Telomeres limit cell replications as a preventative measure against mutations, which can lead to diseases like cancer. Each time a cell divides, the telomeres get shorter from each end of the chromosome, until the telomere is all but lost and cell division ceases to exist. When the telomere dwindles, the chromosome becomes exposed to damage and our cells stop functioning properly.


Typically, telomere length in humans decreases at a rate of 24.8 to 27.7 base pairs per year, according to a study published in the journal Lancet in 2005. Telomere attrition is accelerated by lifestyle factors including overweight and obesity, smoking, poor diet, all causing oxidative stress and inflammation. Researchers of the Lancet study found a statistically significant relationship between obesity and telomere attrition, with obese women having telomeres 240 base pairs shorter than lean women. Similarly, a study set to be published in March 2020 found that antioxidant-rich food consumption was associated with telomere length and stability amongst participants.


Engaging in regular physical activity has been shown in research to support telomere length, particularly among older adults. As per a study published in 2017 by Arsenis et al, the relationship between exercise and telomere length is multifaceted. A number of mechanisms are responsible for the effect of exercise on telomere length including reducing oxidative stress and inflammation, increasing the number of skeletal muscle satellite cells and upregulating protective proteins.


3. Epigenetic alterations

Epigenetics is the modification of gene expression that can switch genes on or off. A helpful way to think about this point is that in our bodies, all of our DNA is the same, yet all of our organs have separate roles: pancreatic cells, liver cells, skin cells etc. Epigenetics tells each cell what to become by turning it ‘on’ or ‘off’. As we age, epigenetic alterations - also referred to as epigenetic drift - occur that can suppress cell functionality. A common alteration that occurs is the switching off of immune cells, which is why as we age we become more vulnerable to infections and pathogens.


Epigenetic alterations cause more than a downregulation of cell functionality, they can also damage DNA through histone modification, methylation patterns and more. To prevent epigenetic alteration, some preliminary research has proposed the idea of dietary manipulation. One study published in Biochemistry and Pharmacology in 2010 argued that our diets heavily influence gene expression by way of exacerbating or decreasing inflammation, a precursor to epigenetic alterations.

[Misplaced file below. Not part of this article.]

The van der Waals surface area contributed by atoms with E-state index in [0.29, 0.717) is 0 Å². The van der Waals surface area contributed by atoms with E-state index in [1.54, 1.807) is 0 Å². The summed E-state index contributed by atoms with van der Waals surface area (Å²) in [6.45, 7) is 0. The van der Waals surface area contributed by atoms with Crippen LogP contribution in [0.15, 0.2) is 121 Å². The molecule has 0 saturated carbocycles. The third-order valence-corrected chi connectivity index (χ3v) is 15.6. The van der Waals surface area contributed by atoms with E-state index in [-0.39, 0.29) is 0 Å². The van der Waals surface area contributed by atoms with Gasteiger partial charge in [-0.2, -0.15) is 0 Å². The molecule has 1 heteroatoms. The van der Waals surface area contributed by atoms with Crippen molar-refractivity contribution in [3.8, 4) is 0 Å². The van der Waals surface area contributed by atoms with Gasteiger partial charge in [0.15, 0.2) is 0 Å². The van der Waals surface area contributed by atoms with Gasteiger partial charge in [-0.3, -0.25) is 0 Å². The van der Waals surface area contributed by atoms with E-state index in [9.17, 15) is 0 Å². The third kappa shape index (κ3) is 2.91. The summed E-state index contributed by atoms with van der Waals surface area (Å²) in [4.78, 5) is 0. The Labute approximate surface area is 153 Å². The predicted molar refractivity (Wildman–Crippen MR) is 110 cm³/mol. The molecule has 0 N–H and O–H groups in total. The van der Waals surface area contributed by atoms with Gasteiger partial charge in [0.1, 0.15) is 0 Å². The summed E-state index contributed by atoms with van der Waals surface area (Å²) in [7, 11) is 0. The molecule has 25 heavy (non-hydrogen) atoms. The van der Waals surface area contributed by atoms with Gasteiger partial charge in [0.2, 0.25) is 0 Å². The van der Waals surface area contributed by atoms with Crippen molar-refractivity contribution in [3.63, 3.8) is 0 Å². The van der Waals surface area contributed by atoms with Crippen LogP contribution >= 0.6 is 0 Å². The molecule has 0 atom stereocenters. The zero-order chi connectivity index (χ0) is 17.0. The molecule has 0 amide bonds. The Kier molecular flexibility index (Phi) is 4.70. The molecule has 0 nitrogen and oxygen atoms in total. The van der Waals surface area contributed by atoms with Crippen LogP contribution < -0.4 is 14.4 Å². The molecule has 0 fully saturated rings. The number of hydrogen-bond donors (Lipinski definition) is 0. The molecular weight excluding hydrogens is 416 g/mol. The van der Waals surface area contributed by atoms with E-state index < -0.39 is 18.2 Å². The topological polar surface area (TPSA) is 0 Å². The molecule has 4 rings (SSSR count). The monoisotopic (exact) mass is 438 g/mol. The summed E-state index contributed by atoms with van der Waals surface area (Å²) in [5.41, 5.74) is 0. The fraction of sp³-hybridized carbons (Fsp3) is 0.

Alongside dietary manipulation, a range of environmental and lifestyle factors can influence epigenetic alterations. Regular exercise alters the gene expression pattern in multiple tissues and can modify DNA methylation patterns, promoting epigenetic functionality, as explored in a 2014 study. One such epigenetic modification is the remodeling of the chromatin, caused by the increase of brain-derived neurotrophic factor (BDNF) during physical activity.


4. Loss of proteostasis

Proteins are molecules integral to human health and affect all cellular functions in the body from the skin to the liver. The role of protein depends on their amino acid structure, but can be anything from an antibody to an enzyme.


Protein homeostasis or proteostasis is the process of regulating cell protein to maintain homeostasis. Protein homeostasis is maintained by a number of complex integrated pathways within the cell to regulate the lifecycle and role of proteins, also known as the proteostasis network. This network also helps to produce new healthy proteins to go to work as an antibody, enzyme, etc.


As we age, proteostasis becomes less accurate and stable. Old proteins are not properly eliminated, enough new proteins are not produced, new faulty proteins are produced that are unable to perform their role. Faulty proteins have been linked to diseases like Alzheimer’s and Parkinson’s, in which the proteins bond together and destroy neurons. These proteins aggregate and accumulate, becoming toxic.


However, lifestyle factors can influence the functionality of proteostasis as we age. A study published in 2011 analyzes how metabolic signalling pathways can modulate the proteostasis network to prevent the toxic accumulation of proteins or faulty proteins. The researchers concluded that dietary restriction and reduced insulin/insulin-like growth factor (IGF-1) activity help to extend lifespan and functionality of proteostasis.